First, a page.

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Achievement Gap and Tracking, International Evidence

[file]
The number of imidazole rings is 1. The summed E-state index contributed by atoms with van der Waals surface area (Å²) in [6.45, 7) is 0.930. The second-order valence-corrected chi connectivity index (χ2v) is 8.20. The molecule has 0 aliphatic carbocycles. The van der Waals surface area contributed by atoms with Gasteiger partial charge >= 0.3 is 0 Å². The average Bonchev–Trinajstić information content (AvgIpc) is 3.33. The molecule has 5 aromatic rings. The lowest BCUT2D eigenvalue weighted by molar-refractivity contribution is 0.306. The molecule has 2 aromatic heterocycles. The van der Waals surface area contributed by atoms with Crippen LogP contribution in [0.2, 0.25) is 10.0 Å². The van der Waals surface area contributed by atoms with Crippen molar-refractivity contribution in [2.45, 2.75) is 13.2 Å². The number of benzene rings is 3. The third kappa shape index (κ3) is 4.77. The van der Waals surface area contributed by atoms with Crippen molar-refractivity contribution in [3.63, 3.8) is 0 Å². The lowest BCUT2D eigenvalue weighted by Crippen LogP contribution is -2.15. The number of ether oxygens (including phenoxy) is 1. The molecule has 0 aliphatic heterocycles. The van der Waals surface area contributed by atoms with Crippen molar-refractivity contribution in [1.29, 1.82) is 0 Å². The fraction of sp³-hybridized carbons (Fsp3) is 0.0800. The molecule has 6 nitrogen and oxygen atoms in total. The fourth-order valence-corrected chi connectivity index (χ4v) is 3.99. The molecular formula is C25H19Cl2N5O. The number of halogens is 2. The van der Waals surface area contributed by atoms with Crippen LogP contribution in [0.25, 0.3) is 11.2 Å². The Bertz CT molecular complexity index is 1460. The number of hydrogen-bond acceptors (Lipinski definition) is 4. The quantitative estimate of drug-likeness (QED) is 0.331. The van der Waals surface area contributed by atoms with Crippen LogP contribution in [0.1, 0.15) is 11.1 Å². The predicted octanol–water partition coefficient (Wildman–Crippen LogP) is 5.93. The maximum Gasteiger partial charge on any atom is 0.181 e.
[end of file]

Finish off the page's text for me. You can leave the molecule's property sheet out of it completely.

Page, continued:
Tracking groups students on the basis of academic ability or achievement. It also involves curriculum differentiation, presenting higher-achieving groups of students with more advanced academic content than their lower-achieving peers. Proponents of tracking and closely related practices argue that they facilitate all students' learning by providing students with course material well matched to their current skills and knowledge. However, others oppose tracking, believing that it increases the achievement gap between initially higher-and lower-achieving students. For example, they suggest that classes consisting entirely of low-achieving students may be less conducive to learning than those including higher-achieving students. They also point out that the less challenging curricular materials presented in low-achieving classes could well produce less learning than the more advanced content covered elsewhere, even for low-achieving ...

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